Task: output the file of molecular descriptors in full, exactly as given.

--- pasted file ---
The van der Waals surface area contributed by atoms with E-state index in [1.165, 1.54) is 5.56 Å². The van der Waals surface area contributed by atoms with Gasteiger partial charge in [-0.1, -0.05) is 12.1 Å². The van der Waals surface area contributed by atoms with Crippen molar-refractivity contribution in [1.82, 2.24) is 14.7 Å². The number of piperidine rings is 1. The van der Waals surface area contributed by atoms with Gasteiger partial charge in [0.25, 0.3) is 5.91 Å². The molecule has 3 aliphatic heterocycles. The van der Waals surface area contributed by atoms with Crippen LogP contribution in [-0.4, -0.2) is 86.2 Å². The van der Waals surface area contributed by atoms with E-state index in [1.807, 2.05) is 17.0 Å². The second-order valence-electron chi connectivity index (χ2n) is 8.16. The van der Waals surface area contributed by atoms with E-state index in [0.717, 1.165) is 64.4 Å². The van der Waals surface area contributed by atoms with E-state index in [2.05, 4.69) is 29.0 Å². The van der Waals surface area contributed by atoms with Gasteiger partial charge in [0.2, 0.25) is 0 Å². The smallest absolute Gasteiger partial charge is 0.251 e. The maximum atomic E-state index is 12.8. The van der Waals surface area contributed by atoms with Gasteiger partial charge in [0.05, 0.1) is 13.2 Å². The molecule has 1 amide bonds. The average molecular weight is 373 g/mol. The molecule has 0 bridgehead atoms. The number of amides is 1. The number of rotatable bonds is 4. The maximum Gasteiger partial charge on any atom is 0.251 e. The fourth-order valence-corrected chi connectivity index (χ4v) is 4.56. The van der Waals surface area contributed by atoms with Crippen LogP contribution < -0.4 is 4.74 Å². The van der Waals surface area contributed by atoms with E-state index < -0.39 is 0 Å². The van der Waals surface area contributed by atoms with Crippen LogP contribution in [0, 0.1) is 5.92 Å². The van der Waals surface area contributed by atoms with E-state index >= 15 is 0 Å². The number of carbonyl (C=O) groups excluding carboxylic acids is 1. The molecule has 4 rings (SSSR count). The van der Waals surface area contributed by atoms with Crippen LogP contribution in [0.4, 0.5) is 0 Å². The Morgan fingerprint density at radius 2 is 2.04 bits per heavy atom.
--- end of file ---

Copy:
The van der Waals surface area contributed by atoms with E-state index in [1.165, 1.54) is 5.56 Å². The van der Waals surface area contributed by atoms with Gasteiger partial charge in [-0.1, -0.05) is 12.1 Å². The van der Waals surface area contributed by atoms with Crippen molar-refractivity contribution in [1.82, 2.24) is 14.7 Å². The number of piperidine rings is 1. The van der Waals surface area contributed by atoms with Gasteiger partial charge in [0.25, 0.3) is 5.91 Å². The molecule has 3 aliphatic heterocycles. The van der Waals surface area contributed by atoms with Crippen LogP contribution in [-0.4, -0.2) is 86.2 Å². The van der Waals surface area contributed by atoms with E-state index in [1.807, 2.05) is 17.0 Å². The second-order valence-electron chi connectivity index (χ2n) is 8.16. The van der Waals surface area contributed by atoms with E-state index in [0.717, 1.165) is 64.4 Å². The van der Waals surface area contributed by atoms with E-state index in [2.05, 4.69) is 29.0 Å². The van der Waals surface area contributed by atoms with Gasteiger partial charge in [0.2, 0.25) is 0 Å². The smallest absolute Gasteiger partial charge is 0.251 e. The maximum atomic E-state index is 12.8. The van der Waals surface area contributed by atoms with Gasteiger partial charge in [0.05, 0.1) is 13.2 Å². The molecule has 1 amide bonds. The average molecular weight is 373 g/mol. The molecule has 0 bridgehead atoms. The number of amides is 1. The number of rotatable bonds is 4. The maximum Gasteiger partial charge on any atom is 0.251 e. The fourth-order valence-corrected chi connectivity index (χ4v) is 4.56. The van der Waals surface area contributed by atoms with Crippen LogP contribution < -0.4 is 4.74 Å². The van der Waals surface area contributed by atoms with E-state index < -0.39 is 0 Å². The van der Waals surface area contributed by atoms with Crippen LogP contribution in [0, 0.1) is 5.92 Å². The van der Waals surface area contributed by atoms with E-state index >= 15 is 0 Å². The number of carbonyl (C=O) groups excluding carboxylic acids is 1. The molecule has 4 rings (SSSR count). The van der Waals surface area contributed by atoms with Crippen LogP contribution in [0.4, 0.5) is 0 Å². The Morgan fingerprint density at radius 2 is 2.04 bits per heavy atom.